San Francisco 49ers

First-round position: Seventh overall

Top three needs: QB, CB, OLB

In the spotlight: Patrick Peterson, CB, LSU

Mocking it up: Kiper and McShay have the 49ers taking Peterson.

Muench's thoughts: In terms of value, corner is going to be the best in that spot unless they trade. The Cam Newton situation is going to be very interesting to see how it unfolds. Based on the film, I am scared to death of the scheme he ran in college and I think his footwork needs a ton of work. The 49ers could take him at No. 7 if they fell in love with him. I just don’t see that happening. Jim Harbaugh, coming from Andrew Luck, isn't going to want as big a project as he’ll have in Cam Newton. As for the corners, we all have Peterson and Nebraska's Prince Amukamara high. Peterson is a little bit faster and gives you more in the return game, but I think both those guys are big, strong, fast corners with pretty good instincts. The other kid who is in the same category, to me, is Jimmy Smith from Colorado. Those three are very good values in the top half of the first round. I think that is their best bet, to be honest with you.

Sando follow-up: The 49ers' new defensive coordinator, Vic Fangio, held the same job in Houston when the Texans drafted cornerback Dunta Robinson with the 10th choice in the 2004 draft. That decision worked out well. Also that year, Fangio's high opinion on pass-rusher Jason Babin fueled a push to trade up in the draft to select him 27th overall. That decision did not work out. Fangio wanted a cover corner and a rush linebacker to build that Houston defense, and he'll likely want the same in San Francisco. Peterson or one of the top corners would make sense. Fangio thought Babin might project in the Kevin Greene mold. He could be looking for that type of player for the 49ers in this draft.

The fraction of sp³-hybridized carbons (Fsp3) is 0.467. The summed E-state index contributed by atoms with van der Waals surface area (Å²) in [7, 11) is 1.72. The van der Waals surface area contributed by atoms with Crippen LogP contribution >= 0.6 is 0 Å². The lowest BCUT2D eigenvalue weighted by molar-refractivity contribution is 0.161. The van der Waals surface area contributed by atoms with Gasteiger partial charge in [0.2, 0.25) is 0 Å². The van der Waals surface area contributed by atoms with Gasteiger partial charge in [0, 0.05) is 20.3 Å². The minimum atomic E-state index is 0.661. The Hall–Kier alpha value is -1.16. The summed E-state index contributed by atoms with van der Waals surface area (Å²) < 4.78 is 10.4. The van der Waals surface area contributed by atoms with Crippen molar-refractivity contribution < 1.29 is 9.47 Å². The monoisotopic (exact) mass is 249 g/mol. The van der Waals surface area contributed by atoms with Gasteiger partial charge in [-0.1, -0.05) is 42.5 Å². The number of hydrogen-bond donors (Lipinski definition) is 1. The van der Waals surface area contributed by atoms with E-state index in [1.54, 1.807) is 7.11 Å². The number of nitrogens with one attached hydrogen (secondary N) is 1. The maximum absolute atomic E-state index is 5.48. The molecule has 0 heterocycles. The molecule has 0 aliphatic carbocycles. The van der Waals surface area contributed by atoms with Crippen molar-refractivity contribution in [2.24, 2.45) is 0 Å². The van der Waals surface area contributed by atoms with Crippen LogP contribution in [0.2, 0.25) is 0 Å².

St. Louis Rams

First-round position: 14th overall

Top three needs: WR, OLB, DT

In the spotlight: Julio Jones, WR, Alabama

Mocking it up: Kiper has the Rams taking Illinois defensive tackle Corey Liuget. McShay projects Jones to the Rams.

Muench's thoughts: The Rams are in good position at No. 14. Julio Jones is a good value there. He doesn’t do a great job of sinking his hips and exploding away from man coverage, but he is strong and fast enough to produce after the catch. It is a good receiver class, so if they want to take care of that later, they could try to get someone like Jonathan Baldwin from Pitt. Two underclassmen in the second round are interesting -- Maryland's Torrey Smith and Indiana's Tandon Doss. Smith is a vertical threat who I expect to run really well at the combine. He is a raw route runner. Doss will not run as well as Smith, but he is two inches taller, has OK speed and is very quick. I love his hands. He makes some really remarkable catches.